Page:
Notes from the Piano

Photo by Clare Tallamy on Unsplash

Teaching Technique

Discussing technique and the teaching of it can be a contentious topic as there are so many different schools of thought about this subject.

There are many Pianists and teachers who have very strong thoughts about the ‘correct’ way to do this and the ‘correct exercises to use’, there are so many useful exercises and studies to aid the teaching and development of a good technique, and equally as many strong views on the subject.

Whereas some swear by Hanon, others by Corot, Beringer or Dohnanyi for example, others strongly believe that the Taubman technique is THE only way. Many teachers devise their own exercises specifically to suit their students’ needs and hands, and speaking to many pianist/piano teacher friends, many of us use a combination of exercises and studies both for ourselves and for our students.

In her excellent book ‘The Complete Pianist’ piano professor and concert pianist Penelope Roskell shares her ideas on technique, and the exercises which she herself has designed over many years of professional playing and teaching. Penelope believes that ‘the fundamental physical movements involved in piano playing are the same, whether at beginner, intermediate or advanced level.’ And that ‘It is never too early to teach good technique.’  I wholeheartedly agree with Penelope and think that lacking the technical ability to play repertoire of increasing levels of difficulty is the reason why many students become frustrated and can lead to students giving up playing altogether.

Whatever preferences and opinions teachers and students may have regarding the choice of studies and exercises, one thing I am sure that all professional teachers would agree on is that the importance of developing a good technique right from the outset, cannot be underestimated, neither can the damage done by either teaching technique badly or not teaching it at all. This is why the very first piano teacher is so important.

In some schools beginner piano students are initially sent to non-specialist instrumental teachers who may only be playing at grade 5 level themselves and may not know how to teach technique, these students are then passed on to a specialist when they pass grade 5! There is so much wrong with this approach, not least the focus being entirely on exams, but that is a topic for another post! My main issue with this approach is that by the time these students are passed on to a pianist they have developed such bad habits that their ‘technique’ is often working against them, and this must be addressed before approaching any more demanding repertoire. I feel both sad and angry on behalf of these students as technique is not an optional extra, it is an essential foundation skill and should be taught from day one, with good posture, good hand position, developing legato, learning how to make a lovely sound, otherwise we are just teaching musical typewriting surely?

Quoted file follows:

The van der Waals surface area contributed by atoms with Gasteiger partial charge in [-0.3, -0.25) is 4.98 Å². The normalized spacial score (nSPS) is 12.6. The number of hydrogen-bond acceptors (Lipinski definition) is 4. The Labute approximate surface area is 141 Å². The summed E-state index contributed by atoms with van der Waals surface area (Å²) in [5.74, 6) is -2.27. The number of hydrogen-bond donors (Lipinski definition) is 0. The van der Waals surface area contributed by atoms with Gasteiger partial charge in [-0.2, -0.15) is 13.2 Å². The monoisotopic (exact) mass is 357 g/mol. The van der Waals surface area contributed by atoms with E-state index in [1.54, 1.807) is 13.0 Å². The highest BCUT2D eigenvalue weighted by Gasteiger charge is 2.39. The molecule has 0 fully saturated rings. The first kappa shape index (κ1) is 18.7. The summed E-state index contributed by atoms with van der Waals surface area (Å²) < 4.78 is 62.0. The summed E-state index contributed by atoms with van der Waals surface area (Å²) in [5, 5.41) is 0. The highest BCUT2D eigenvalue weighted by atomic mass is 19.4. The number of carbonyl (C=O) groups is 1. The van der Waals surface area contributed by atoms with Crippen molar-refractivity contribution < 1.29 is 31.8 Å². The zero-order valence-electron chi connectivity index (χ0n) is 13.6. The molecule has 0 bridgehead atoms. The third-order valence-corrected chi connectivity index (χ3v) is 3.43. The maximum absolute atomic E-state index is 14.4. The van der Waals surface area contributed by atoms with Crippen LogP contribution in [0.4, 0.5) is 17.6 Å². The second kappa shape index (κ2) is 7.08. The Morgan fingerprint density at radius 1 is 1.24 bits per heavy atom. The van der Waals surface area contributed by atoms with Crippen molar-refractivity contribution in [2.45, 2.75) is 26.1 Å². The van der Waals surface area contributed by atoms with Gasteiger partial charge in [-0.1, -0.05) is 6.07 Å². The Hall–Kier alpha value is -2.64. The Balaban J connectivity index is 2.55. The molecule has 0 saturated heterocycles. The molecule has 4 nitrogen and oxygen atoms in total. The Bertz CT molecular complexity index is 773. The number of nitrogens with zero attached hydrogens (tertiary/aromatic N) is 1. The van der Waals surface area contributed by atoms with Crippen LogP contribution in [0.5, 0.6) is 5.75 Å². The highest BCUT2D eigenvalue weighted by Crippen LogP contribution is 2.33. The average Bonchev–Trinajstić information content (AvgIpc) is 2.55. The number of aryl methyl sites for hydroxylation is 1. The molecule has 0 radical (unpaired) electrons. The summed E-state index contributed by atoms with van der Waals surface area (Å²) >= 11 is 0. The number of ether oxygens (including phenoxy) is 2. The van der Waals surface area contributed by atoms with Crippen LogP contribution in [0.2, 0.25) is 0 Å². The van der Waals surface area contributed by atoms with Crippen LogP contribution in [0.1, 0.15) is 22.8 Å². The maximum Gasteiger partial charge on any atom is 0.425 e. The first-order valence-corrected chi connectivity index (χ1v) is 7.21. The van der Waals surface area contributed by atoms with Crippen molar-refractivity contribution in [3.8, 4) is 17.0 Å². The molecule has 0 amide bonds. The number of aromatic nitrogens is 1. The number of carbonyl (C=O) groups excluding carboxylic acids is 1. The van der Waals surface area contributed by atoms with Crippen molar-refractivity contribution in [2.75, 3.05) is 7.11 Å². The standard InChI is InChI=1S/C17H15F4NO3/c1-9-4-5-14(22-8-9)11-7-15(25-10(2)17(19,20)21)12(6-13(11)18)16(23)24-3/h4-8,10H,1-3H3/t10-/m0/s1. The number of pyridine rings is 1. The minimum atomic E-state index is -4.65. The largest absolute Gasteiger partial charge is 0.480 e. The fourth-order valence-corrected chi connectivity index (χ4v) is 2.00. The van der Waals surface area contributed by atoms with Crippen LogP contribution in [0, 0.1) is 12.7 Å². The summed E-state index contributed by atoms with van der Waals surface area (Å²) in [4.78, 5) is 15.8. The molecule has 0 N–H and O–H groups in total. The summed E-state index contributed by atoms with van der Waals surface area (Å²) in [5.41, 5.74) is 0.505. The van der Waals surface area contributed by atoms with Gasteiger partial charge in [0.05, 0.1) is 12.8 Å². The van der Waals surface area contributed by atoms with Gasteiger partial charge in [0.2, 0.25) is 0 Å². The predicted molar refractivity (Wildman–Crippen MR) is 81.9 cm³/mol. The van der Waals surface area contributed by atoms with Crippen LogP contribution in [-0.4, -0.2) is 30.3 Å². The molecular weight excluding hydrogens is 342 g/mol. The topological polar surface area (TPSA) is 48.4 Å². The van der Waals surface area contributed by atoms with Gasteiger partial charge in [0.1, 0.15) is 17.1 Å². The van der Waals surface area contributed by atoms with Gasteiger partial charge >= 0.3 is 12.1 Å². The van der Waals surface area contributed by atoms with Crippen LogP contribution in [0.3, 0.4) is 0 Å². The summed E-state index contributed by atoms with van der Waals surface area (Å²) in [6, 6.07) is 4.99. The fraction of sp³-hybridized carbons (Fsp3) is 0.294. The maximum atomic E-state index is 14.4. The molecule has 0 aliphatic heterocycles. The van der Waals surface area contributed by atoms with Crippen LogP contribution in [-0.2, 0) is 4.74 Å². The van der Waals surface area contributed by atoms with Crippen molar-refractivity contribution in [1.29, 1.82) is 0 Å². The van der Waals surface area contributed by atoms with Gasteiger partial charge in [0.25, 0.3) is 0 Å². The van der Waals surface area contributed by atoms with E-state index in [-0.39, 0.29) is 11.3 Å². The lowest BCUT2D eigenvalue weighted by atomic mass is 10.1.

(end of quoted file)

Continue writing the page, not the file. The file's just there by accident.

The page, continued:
Injury can also often be a result of poor technique and as Penelope Roskell says, ‘Teachers have a duty to protect their students from injury to the best of their ability.’

We need to know how to show students to play without tension, not just to avoid a harsh tone, but to help prevent injuries occurring.

There are so many issues around technique and so many possible negative outcomes from not building a solid technique from the very outset. It is also of foremost importance that the repertoire selected for the student is at the right level of difficulty for them technically and for their hand shape/size too, what works or worked for us is not necessarily going to be right for our students.

As Gina Bachauer said in an interview with Adele Marcus ‘every human being and every human hand is built differently. So you have to find exactly what suits you.’ 

We are lucky as pianists and piano teachers to have such a vast amount of repertoire to choose from, and it is our duty as piano teachers to really know our repertoire well enough to help students select that which is technically suitable for them and their own hand.  Unfortunately, our profession remains unregulated which means that just about anybody can teach piano and as Penelope says, we have a duty of care to our students. It is our responsibility to ensure that we choose technical exercises and repertoire which will ensure our students develop a strong technical foundation on which will serve them well on their musical journey.

Lorraine Augustine is a Pianist, teacher and adjudicator based in Bedfordshire, with over 40 years’ experience of teaching and performing she teaches piano at the Guildhall School of Music and Drama in London and runs a busy private practice in Bedfordshire.